Visually-impaired community warns against ‘Bird Box’ challenge
A new Netflix film has people glued to their television screens since it was released last month. But now, the movie Bird Box has stirred up a new internet challenge that's encouraging people to blindfold themselves and then perform different stunts in public.
In the movie, Bird Box characters must cover their eyes to avoid seeing a creature that inevitably kills them, but the visually-impaired in the Bryan-College Station community says they are frustrated by the trend and are wondering why people aren't using common sense.
"As a blind person, I’ve been blind all my life so I’ve learned to use my senses, but I would never take off walking in a strange area or across a street," said Laura Ann Grymes, a visually-impaired woman in College Station.
Grymes was born blind and she relies on her guide dog, Dyson, most days to direct her path.
"His job is to get me there safely and we can move faster. But my job is to give him the directions," Grymes said.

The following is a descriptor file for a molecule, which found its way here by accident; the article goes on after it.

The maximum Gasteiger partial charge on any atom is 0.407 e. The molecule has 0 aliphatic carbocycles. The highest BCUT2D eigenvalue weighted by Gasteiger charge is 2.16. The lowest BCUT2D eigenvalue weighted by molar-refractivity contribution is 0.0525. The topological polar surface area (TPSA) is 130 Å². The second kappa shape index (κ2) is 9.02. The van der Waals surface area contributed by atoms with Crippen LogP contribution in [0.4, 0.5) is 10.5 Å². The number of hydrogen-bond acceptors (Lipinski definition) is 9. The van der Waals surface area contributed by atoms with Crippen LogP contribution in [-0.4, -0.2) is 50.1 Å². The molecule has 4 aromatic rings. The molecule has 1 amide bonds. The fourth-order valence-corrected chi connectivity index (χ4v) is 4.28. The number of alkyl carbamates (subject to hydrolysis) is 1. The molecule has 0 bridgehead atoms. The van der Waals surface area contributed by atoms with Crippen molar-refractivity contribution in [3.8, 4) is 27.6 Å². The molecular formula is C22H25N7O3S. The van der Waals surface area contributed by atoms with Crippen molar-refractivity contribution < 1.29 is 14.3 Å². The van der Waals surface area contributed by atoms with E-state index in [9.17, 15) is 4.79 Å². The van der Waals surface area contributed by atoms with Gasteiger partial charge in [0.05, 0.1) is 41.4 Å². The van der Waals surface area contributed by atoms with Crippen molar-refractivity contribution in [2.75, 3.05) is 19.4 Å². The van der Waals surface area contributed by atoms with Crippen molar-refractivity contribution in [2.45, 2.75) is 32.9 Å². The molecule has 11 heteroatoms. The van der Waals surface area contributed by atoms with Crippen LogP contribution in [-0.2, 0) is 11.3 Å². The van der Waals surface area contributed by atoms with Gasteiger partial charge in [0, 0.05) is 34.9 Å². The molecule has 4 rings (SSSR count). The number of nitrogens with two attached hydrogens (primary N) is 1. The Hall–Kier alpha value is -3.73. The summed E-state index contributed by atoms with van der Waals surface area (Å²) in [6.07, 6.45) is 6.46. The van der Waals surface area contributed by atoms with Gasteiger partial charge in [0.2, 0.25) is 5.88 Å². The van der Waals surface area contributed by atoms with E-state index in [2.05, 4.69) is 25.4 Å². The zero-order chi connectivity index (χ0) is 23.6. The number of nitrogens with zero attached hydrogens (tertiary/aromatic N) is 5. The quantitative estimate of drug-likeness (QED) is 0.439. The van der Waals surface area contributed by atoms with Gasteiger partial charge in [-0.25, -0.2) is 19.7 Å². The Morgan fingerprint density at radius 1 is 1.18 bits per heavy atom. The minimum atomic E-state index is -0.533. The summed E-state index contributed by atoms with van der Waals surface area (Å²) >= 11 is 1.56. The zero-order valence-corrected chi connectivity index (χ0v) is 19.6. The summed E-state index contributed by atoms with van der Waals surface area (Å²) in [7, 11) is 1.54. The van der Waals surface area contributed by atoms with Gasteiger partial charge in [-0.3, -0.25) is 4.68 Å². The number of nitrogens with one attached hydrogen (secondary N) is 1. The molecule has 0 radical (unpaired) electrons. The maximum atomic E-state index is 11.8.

Grymes doesn’t let her disability stop her from living her life. She's been a massage therapist for 13 years. She relies on her other senses, like smell, touch, and hearing, to help her clients and bring them comfort.
"I’ve taken almost 100 hours worth of class hours to learn how to help with lymph flow, and to reduce swelling and inflammation. I also do craniosacral therapy, which can help with headaches," Grymes said.
Grymes says she hopes people stop participating in the challenge, but instead, take into account what a blind person actually goes through every single day.
"It is a way of life and learning, just like you would learn a skill and to not endanger someone else or themselves, and end up in the hospital. Grymes continued. “I'd hope they'd use common sense so they wouldn't endanger other people."
Netflix issued out a warning to users asking them not to do the challenge, saying they don't know how it started, but they don't want anyone to end up in the hospital due to memes.